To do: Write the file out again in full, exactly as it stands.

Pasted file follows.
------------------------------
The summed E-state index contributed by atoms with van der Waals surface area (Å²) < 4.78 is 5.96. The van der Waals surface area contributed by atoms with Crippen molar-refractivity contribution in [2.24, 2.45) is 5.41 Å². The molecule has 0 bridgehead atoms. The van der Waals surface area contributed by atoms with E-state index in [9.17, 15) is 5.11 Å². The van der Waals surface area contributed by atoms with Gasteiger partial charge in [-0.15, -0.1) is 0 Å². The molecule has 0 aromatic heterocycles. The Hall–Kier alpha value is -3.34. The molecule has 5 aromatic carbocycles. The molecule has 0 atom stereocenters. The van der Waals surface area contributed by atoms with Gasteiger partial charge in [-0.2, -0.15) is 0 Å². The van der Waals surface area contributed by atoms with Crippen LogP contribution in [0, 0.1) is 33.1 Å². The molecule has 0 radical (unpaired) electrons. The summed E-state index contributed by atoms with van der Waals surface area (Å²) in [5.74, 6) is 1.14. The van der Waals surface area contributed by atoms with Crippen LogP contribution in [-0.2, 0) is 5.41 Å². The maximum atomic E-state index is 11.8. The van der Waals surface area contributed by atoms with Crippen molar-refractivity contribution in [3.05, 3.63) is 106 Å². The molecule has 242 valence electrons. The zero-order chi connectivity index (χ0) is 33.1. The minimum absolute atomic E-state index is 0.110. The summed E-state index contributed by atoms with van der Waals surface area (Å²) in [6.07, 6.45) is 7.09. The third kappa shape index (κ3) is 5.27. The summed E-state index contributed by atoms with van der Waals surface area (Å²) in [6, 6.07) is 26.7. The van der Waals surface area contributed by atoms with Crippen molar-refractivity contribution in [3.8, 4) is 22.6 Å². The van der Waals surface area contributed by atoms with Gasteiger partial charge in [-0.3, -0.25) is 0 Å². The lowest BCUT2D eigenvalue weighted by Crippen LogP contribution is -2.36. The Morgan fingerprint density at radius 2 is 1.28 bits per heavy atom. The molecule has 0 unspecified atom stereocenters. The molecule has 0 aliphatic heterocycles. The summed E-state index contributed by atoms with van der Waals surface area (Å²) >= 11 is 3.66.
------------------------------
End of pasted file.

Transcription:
The summed E-state index contributed by atoms with van der Waals surface area (Å²) < 4.78 is 5.96. The van der Waals surface area contributed by atoms with Crippen molar-refractivity contribution in [2.24, 2.45) is 5.41 Å². The molecule has 0 bridgehead atoms. The van der Waals surface area contributed by atoms with E-state index in [9.17, 15) is 5.11 Å². The van der Waals surface area contributed by atoms with Gasteiger partial charge in [-0.15, -0.1) is 0 Å². The molecule has 0 aromatic heterocycles. The Hall–Kier alpha value is -3.34. The molecule has 5 aromatic carbocycles. The molecule has 0 atom stereocenters. The van der Waals surface area contributed by atoms with Gasteiger partial charge in [-0.2, -0.15) is 0 Å². The van der Waals surface area contributed by atoms with Crippen LogP contribution in [0, 0.1) is 33.1 Å². The molecule has 0 radical (unpaired) electrons. The summed E-state index contributed by atoms with van der Waals surface area (Å²) in [5.74, 6) is 1.14. The van der Waals surface area contributed by atoms with Crippen LogP contribution in [-0.2, 0) is 5.41 Å². The maximum atomic E-state index is 11.8. The van der Waals surface area contributed by atoms with Crippen molar-refractivity contribution in [3.05, 3.63) is 106 Å². The molecule has 242 valence electrons. The zero-order chi connectivity index (χ0) is 33.1. The minimum absolute atomic E-state index is 0.110. The summed E-state index contributed by atoms with van der Waals surface area (Å²) in [6.07, 6.45) is 7.09. The third kappa shape index (κ3) is 5.27. The summed E-state index contributed by atoms with van der Waals surface area (Å²) in [6, 6.07) is 26.7. The van der Waals surface area contributed by atoms with Crippen molar-refractivity contribution in [3.8, 4) is 22.6 Å². The van der Waals surface area contributed by atoms with Gasteiger partial charge in [-0.3, -0.25) is 0 Å². The lowest BCUT2D eigenvalue weighted by Crippen LogP contribution is -2.36. The Morgan fingerprint density at radius 2 is 1.28 bits per heavy atom. The molecule has 0 unspecified atom stereocenters. The molecule has 0 aliphatic heterocycles. The summed E-state index contributed by atoms with van der Waals surface area (Å²) >= 11 is 3.66.